Editor's Letter: Collision insurance: A knife vs. a kiss

There are 8 million people in New York City, and sometimes they bump in into each other, as Sirmone McCaulla and Christopher Gutierrez did on the sidewalk.

There are 8 million people in New York City and about that many in the surrounding suburbs. Sometimes they collide, as Sirmone McCaulla and Christopher Gutierrez did. “I just got off the bus from New Jersey,” McCaulla, 28, later recalled on his Facebook page, “was just tryin’ to make it home to see my daughter.” Instead, McCaulla said, he and Gutierrez bumped into each other on the sidewalk and Gutierrez, 20, got aggressive, as young males sometimes do. The incident ended when McCaulla plunged a knife into Gutierrez three times, killing him. In his Facebook statement, which served as McCaulla’s farewell before he took his own life, he explained: “When someone is tryin’ to hurt me I get defensive.”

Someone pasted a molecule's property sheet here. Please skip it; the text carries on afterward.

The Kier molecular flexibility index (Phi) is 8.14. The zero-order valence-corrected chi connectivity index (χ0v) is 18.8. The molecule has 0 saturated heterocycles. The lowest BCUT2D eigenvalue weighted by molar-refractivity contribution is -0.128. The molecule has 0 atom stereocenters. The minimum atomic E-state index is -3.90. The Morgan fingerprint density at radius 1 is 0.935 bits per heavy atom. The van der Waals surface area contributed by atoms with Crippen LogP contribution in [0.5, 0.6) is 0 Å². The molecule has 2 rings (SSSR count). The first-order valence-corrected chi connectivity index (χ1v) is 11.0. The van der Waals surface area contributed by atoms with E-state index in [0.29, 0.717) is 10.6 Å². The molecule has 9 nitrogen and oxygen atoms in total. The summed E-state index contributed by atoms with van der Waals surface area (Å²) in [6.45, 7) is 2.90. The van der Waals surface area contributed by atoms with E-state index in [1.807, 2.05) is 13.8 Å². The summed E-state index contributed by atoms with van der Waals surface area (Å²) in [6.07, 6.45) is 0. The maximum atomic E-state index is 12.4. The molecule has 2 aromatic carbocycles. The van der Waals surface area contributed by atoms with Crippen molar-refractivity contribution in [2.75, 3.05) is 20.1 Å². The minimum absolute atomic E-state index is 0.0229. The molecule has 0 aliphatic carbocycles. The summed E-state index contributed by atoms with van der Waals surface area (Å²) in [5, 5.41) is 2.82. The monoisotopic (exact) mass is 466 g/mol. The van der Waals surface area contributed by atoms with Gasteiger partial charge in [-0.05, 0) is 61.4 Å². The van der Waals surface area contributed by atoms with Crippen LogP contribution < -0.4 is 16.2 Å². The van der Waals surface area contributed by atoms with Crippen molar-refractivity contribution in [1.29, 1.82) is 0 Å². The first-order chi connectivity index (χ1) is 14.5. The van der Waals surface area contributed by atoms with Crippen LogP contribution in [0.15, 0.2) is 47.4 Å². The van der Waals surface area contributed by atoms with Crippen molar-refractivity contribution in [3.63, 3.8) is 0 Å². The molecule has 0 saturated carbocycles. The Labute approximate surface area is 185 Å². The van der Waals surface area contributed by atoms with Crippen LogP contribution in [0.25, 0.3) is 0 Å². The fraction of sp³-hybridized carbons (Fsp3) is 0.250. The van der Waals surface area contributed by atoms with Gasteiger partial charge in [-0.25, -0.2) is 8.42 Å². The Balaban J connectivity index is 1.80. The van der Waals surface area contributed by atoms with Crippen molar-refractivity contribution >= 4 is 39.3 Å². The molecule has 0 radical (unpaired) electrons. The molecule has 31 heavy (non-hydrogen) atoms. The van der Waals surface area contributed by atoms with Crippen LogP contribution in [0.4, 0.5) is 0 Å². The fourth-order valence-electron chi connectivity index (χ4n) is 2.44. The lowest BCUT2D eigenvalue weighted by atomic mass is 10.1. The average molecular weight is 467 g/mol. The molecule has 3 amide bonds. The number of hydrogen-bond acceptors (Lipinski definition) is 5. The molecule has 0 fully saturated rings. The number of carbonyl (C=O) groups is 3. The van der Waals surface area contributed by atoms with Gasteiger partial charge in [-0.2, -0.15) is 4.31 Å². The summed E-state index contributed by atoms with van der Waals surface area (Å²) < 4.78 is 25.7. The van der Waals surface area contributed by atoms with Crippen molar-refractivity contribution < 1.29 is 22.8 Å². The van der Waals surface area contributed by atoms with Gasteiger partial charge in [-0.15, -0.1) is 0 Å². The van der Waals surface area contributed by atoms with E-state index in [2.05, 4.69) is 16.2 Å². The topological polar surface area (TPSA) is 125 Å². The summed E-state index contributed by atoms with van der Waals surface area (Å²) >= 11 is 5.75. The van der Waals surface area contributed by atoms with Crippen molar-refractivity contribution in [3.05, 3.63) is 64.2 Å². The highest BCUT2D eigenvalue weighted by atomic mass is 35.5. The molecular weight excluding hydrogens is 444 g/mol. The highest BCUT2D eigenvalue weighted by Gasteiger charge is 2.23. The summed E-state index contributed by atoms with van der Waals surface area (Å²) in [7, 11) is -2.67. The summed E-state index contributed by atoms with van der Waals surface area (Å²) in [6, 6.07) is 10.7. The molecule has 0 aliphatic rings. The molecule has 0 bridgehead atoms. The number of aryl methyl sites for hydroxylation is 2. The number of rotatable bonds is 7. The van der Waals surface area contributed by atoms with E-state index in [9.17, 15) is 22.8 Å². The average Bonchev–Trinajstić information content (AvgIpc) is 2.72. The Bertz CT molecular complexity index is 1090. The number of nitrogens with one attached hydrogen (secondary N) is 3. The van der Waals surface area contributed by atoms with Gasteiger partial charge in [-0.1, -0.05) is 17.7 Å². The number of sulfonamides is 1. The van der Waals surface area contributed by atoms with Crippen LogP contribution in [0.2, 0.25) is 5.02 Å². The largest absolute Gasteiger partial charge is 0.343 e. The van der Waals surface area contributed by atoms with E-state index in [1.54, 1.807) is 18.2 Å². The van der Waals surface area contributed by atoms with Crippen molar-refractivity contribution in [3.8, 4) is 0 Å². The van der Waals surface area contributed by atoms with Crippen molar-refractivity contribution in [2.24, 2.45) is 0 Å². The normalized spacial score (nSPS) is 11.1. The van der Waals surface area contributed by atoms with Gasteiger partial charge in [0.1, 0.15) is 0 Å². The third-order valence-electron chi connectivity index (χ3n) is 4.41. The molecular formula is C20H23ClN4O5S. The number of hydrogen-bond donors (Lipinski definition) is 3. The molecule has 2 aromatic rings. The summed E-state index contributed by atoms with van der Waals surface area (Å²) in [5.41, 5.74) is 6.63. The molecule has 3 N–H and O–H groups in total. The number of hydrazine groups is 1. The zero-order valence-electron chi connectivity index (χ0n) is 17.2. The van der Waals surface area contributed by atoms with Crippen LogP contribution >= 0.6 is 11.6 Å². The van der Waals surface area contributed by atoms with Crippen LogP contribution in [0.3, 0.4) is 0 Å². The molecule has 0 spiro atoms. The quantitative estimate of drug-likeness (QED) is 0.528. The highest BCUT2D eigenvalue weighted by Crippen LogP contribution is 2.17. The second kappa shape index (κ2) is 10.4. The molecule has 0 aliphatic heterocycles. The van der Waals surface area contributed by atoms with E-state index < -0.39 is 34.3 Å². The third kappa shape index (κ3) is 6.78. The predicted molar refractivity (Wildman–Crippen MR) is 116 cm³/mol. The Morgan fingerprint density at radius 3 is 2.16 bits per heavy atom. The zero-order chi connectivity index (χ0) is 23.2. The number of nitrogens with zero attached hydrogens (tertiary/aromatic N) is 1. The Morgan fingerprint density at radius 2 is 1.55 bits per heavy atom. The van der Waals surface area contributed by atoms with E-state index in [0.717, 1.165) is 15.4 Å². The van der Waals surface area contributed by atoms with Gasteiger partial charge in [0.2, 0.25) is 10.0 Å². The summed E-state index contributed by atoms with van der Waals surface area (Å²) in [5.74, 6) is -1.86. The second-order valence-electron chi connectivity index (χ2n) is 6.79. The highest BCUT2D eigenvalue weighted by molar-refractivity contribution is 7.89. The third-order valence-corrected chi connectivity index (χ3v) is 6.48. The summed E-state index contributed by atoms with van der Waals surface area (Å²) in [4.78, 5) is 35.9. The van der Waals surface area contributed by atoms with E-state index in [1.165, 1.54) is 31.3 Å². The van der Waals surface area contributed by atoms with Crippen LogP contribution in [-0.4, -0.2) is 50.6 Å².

That same weekend, my teenage boy sauntered off to his high school’s football game. The games are usually held at night, but this one took place on a Saturday morning, the better to ward off violence. Some kids at his high school hate some kids at the rival school and vice versa. My son doesn’t know why—not that Jets and Sharks have ever needed a reason. The switch to daylight was occasioned by a shooting at a night game a few years back, and a street brawl last year. The gunplay has the aura of suburban legend, but I suppose it’s true. Like other suburbs, ours is not immune to violence, and our kids surely know the adolescent allure of acting tough. So before my boy walked out, I made a point of kissing his forehead. It doesn’t help, I know. But it’s the only collision insurance I’ve got.

Francis Wilkinson

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